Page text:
Spruce giga-genomes: structurally similar yet distinctive with differentially expanding gene families and rapidly evolving genes.
Gagalova KK., Warren RL., Coombe L., Wong J., Nip KM., Yuen MMS., Whitehill JGA., Celedon JM., Ritland C., Taylor GA., Cheng D., Plettner P., Hammond SA., Mohamadi H., Zhao Y., Moore RA., Mungall AJ., Boyle B., Laroche J., Cottrell J., Mackay JJ., Lamothe M., Gérardi S., Isabel N., Pavy N., Jones SJM., Bohlmann J., Bousquet J., Birol I.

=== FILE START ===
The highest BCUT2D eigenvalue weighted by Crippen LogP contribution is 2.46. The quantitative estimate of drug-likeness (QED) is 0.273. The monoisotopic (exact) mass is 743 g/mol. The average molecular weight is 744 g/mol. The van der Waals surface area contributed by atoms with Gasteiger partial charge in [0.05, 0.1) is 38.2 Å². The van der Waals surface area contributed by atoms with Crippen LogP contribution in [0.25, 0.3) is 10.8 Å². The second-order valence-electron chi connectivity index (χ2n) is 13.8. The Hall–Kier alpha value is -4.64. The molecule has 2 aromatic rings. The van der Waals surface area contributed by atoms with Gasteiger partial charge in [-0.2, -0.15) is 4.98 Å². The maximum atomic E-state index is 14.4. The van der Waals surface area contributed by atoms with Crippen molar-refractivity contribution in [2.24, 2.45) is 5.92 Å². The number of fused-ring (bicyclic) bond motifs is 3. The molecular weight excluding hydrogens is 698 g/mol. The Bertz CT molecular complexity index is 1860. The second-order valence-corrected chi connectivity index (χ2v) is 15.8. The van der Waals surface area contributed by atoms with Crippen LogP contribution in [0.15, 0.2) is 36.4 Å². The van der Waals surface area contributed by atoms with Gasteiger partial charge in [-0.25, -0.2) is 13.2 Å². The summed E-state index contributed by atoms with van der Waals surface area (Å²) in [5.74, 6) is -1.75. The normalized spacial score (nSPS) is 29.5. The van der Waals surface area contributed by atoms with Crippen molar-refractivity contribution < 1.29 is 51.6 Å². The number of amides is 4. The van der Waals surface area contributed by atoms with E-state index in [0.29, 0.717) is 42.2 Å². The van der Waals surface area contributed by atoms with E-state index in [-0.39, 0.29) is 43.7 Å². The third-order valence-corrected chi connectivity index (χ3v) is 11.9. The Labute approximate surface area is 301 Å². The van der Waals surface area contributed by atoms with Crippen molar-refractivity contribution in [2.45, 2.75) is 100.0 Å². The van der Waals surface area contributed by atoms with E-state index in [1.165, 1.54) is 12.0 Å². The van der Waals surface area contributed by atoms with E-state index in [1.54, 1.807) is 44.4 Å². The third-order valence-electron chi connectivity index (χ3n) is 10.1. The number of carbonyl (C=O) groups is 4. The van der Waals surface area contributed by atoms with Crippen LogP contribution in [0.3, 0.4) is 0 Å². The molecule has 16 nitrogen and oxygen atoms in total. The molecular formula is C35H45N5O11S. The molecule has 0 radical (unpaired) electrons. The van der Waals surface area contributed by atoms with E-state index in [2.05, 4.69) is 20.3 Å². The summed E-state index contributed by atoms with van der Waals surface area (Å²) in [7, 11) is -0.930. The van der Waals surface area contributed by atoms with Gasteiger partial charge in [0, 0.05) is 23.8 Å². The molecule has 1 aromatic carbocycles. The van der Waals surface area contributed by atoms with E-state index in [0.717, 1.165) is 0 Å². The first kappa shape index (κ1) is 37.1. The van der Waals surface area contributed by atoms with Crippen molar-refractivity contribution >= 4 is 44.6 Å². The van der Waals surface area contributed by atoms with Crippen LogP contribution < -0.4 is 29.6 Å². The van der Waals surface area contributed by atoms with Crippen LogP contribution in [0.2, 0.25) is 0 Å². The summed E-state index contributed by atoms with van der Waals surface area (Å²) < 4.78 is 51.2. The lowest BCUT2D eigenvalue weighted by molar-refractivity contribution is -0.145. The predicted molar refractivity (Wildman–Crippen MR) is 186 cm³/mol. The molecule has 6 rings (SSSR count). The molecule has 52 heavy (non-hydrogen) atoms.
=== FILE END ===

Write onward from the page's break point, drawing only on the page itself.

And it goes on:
Spruces (Picea spp.) are coniferous trees widespread in boreal and mountainous forests of the northern hemisphere, with large economic significance and enormous contributions to global carbon sequestration. Spruces harbor very large genomes with high repetitiveness, hampering their comparative analysis. Here, we present and compare the genomes of four different North American spruces: the genome assemblies for Engelmann spruce (Picea engelmannii) and Sitka spruce (Picea sitchensis) together with improved and more contiguous genome assemblies for white spruce (Picea glauca) and for a naturally occurring introgress of these three species known as interior spruce (P. engelmannii × glauca × sitchensis). The genomes were structurally similar, and a large part of scaffolds could be anchored to a genetic map. The composition of the interior spruce genome indicated asymmetric contributions from the three ancestral genomes. Phylogenetic analysis of the nuclear and organelle genomes revealed a topology indicative of ancient reticulation. Different patterns of expansion of gene families among genomes were observed and related with presumed diversifying ecological adaptations. We identified rapidly evolving genes that harbored high rates of non-synonymous polymorphisms relative to synonymous ones, indicative of positive selection and its hitchhiking effects. These gene sets were mostly distinct between the genomes of ecologically contrasted species, and signatures of convergent balancing selection were detected. Stress and stimulus response was identified as the most frequent function assigned to expanding gene families and rapidly evolving genes. These two aspects of genomic evolution were complementary in their contribution to divergent evolution of presumed adaptive nature. These more contiguous spruce giga-genome sequences should strengthen our understanding of conifer genome structure and evolution, as their comparison offers clues into the genetic basis of adaptation and ecology of conifers at the genomic level. They will also provide tools to better monitor natural genetic diversity and improve the management of conifer forests. The genomes of four closely related North American spruces indicate that their high similarity at the morphological level is paralleled by the high conservation of their physical genome structure. Yet, the evidence of divergent evolution is apparent in their rapidly evolving genomes, supported by differential expansion of key gene families and large sets of genes under positive selection, largely in relation to stimulus and environmental stress response.